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The single most useful thing that I have learned from meditation

The single most useful thing that I have learned from meditation is to feel my body, and to feel my emotions in my body.

This is an aspect of meditation and mindfulness that I found off-putting, at first: the endless harping on about the body made me think of self-indulgent wellness, of pampering oneself, of adverts featuring hot baths and chocolate. This was not a reasonable reaction by any measure, but it was also completely ill-informed; I had no idea why the body matters in meditation. In this and subsequent posts, I’ll explore why it does.

A mostly unremarked fact about modern, Western human beings is that we don’t feel our bodies much. How much attention are you paying to the sensations of your body, right now? Can you feel your feet? Your stomach? The interior of your chest? Probably not. You probably only become aware of the sensations of a particular part of your body when they are noteworthy – when something especially pleasant or unpleasant is happening there.

And what are you usually focussed on, instead? Maybe on what you can see, maybe on what you can hear. But more than anything else, you’re probably focussed on your thoughts. You’re probably thinking frantically – remembering, planning, analysing – and not paying a great deal of attention to anything else, least of all the sensations of your body.

But maybe this is remarkable. Maybe there’s something strange about inhabiting a body that is teeming with sensations and not noticing them. Maybe it’s strange to be lost in thought and disconnected from your physical experience. And maybe it’s not the natural or normative state of humanity: maybe people weren’t always like this, and maybe they still aren’t, in other places, where people have different ways of life.

The modern Westerner, on this view, is deeply odd, and out of balance. You might have seen one of those pictures that illustrates the distribution of nerves through different areas of the body by varying those areas’ relative size. So, the picture shows a figure with huge hands and mouth, these being the most sensitive areas of the body, and a skinny, atrophied torso. Well, along the same lines, you could draw us as balloon-like: huge balloon heads, swollen with facts and plans and opinions, and string-like bodies trailing along beneath, so faint are they in awareness. Our mental worlds are intensely vivid; our bodies are barely there.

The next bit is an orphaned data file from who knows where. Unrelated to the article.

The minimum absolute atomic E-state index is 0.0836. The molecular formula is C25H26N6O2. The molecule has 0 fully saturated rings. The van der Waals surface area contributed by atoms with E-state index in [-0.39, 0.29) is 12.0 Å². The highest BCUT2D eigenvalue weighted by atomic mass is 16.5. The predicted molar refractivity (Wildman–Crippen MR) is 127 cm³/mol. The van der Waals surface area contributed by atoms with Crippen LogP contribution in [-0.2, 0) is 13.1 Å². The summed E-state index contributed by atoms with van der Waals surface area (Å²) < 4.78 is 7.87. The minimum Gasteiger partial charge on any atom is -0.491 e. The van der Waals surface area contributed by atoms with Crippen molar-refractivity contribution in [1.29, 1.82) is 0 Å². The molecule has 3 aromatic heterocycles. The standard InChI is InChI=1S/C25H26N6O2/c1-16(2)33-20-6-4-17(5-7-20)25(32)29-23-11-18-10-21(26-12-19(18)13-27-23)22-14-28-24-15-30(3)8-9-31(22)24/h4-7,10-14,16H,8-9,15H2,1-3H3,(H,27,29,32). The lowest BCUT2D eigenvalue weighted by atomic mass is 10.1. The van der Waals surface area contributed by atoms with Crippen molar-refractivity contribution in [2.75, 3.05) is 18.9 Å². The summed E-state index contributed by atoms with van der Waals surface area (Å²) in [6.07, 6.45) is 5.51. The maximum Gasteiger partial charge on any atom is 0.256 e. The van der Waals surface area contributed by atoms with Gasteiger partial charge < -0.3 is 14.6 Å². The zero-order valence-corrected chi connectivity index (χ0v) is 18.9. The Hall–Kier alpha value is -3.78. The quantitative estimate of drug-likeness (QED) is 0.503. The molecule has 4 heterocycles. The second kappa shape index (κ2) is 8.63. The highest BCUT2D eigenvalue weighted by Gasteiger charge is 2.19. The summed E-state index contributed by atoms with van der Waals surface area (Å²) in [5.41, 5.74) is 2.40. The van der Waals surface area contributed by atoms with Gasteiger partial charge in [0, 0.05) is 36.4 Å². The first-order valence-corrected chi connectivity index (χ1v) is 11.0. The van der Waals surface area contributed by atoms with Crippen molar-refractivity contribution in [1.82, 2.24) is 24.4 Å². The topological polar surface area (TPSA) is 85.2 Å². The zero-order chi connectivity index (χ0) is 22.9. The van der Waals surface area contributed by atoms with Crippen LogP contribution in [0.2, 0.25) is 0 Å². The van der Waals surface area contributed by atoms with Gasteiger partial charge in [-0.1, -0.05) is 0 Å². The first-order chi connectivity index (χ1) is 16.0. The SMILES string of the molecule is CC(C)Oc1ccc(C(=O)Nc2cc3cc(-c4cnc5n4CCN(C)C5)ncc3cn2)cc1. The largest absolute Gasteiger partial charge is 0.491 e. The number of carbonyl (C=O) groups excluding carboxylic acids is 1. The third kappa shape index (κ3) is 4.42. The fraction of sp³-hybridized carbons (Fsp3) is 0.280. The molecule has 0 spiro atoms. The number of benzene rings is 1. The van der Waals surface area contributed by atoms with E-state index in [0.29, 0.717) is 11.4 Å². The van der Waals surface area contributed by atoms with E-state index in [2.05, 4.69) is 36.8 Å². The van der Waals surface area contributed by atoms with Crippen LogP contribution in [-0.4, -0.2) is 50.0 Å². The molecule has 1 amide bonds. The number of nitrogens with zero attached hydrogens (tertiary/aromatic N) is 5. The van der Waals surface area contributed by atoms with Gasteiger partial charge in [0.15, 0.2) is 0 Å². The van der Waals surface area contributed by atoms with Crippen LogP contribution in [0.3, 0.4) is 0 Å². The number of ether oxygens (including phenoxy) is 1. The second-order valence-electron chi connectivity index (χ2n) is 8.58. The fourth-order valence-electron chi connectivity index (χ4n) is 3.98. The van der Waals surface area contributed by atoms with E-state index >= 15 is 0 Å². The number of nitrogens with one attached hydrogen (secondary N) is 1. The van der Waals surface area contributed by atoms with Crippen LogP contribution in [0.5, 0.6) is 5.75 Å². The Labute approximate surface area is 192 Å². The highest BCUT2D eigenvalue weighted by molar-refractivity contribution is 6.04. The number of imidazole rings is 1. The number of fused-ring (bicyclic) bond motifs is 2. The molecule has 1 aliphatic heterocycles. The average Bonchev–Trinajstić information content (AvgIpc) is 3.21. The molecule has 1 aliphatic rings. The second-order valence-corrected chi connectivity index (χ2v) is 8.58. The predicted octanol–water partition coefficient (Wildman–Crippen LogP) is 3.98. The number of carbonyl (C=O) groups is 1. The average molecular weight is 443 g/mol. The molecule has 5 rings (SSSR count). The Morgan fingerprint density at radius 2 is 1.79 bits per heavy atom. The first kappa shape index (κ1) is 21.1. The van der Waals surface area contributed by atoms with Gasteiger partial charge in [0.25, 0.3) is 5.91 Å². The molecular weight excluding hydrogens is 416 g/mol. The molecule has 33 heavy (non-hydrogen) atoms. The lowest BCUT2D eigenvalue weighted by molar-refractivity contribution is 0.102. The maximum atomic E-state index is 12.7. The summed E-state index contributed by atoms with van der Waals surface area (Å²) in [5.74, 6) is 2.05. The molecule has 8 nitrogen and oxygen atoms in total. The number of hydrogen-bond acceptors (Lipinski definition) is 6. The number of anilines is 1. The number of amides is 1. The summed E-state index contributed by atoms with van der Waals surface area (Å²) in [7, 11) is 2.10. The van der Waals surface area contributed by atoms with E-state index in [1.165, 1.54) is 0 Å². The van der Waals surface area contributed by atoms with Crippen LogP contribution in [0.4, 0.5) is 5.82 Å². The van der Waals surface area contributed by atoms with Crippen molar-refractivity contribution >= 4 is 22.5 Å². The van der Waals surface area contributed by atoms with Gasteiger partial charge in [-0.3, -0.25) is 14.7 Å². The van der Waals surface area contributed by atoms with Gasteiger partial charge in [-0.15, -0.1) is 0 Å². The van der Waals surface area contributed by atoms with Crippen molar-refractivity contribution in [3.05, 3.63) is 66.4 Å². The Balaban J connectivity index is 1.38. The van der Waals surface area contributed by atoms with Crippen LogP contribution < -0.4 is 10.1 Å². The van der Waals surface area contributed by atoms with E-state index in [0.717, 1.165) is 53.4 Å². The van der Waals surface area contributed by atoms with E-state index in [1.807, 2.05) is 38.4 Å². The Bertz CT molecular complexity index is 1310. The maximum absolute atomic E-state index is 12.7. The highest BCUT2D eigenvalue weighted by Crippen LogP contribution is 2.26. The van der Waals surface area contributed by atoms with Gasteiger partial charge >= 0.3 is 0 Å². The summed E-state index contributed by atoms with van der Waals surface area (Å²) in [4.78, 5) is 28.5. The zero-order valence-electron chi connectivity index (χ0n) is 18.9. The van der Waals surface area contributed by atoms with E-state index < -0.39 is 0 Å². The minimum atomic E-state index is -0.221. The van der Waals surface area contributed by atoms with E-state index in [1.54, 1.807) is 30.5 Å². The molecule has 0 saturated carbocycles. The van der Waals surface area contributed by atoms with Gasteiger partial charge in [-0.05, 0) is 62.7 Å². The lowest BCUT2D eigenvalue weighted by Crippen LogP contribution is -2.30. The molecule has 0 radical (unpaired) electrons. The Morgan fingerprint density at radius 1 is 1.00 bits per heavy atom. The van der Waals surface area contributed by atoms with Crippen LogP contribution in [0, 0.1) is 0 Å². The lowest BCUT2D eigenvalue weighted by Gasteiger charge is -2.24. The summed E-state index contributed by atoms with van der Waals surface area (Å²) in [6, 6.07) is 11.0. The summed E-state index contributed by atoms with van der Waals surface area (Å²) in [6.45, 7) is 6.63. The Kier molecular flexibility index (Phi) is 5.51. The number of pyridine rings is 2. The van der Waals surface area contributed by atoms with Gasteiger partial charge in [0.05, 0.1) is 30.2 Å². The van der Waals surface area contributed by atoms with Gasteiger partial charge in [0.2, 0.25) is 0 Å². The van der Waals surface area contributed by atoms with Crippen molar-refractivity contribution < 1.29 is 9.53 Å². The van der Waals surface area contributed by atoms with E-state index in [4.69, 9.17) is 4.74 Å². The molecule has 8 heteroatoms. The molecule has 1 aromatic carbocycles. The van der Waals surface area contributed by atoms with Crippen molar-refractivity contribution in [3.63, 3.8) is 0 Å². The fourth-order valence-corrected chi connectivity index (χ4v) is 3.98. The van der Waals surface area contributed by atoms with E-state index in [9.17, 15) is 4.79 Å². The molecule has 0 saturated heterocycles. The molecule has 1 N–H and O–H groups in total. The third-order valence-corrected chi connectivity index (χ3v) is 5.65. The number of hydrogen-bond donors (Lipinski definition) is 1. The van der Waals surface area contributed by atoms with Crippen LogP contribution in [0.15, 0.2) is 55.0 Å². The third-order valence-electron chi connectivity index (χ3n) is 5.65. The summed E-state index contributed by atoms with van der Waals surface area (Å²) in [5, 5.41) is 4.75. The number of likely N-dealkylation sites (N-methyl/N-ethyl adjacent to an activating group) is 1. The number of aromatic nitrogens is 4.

Perhaps it wasn’t always like this. We evolved to use our bodies continuously, in an effort to stay alive. Running, climbing, throwing. Listening, looking, smelling. Survival would have meant exquisite sensitivity to the physical environment and the signals of one’s own body. Whereas today we can simply park our bodies on the tube, or in our office chair, and forget about them, instead focussing our attention on the riot taking place in our overstimulated minds. We succeed and fail largely on the basis of our cognitive performance, whereas for most of human history, there was only so much complex abstract thinking to be done, and the physical demands of the moment were ever-present and compelling.

So, perhaps the experience of our forebears (and their modern equivalents) was rather different. Perhaps they did feel their bodies, naturally and continuously. Perhaps they paid at least as much attention to body sensations as to the imagery and chatter of the mind. I’m inclined to believe that’s the case. First, because it’s possible for us to learn to do it, too. Second, because it turns out to feel a lot better. If we meditate consistently on the body, we might come to feel more of it more of the time, and the effects are likely to be salutary (more about that in future posts).

The procedure here is simple: meditate upon body sensations. Simply focus your attention on body sensations and keep it there. When your mind wanders, bring it back. And repeat, over and over again.

You can use any body sensations that you choose. The breath is the most popular option, and has advantages, not least because it is implicated in our emotional responses, which, as we’ll see, are well worth learning to feel in the body. But you can focus your attention anywhere in the body you choose. And you might stay focussed in one place, or you might move around – the “body scan” meditation moves your attention systematically through the whole of the body. And you can practise both formally and informally: you can sit (or lie) to scan the body or feel the breath, and you can go about your daily business while feeling the breath, or the soles of the feet, or any other part of the body.

At first, it will seem impossible: your mind will wander almost continuously, and as soon as you stop meditating, you’ll forget your body entirely, until you remember to resume your practice. But keep on going, and in time you might find that your attention starts to naturally rest on the sensations of the body. You might find that the sensations of the body are in your awareness much of the time. And you might notice that this brings you great benefits. Of which more in my next post.


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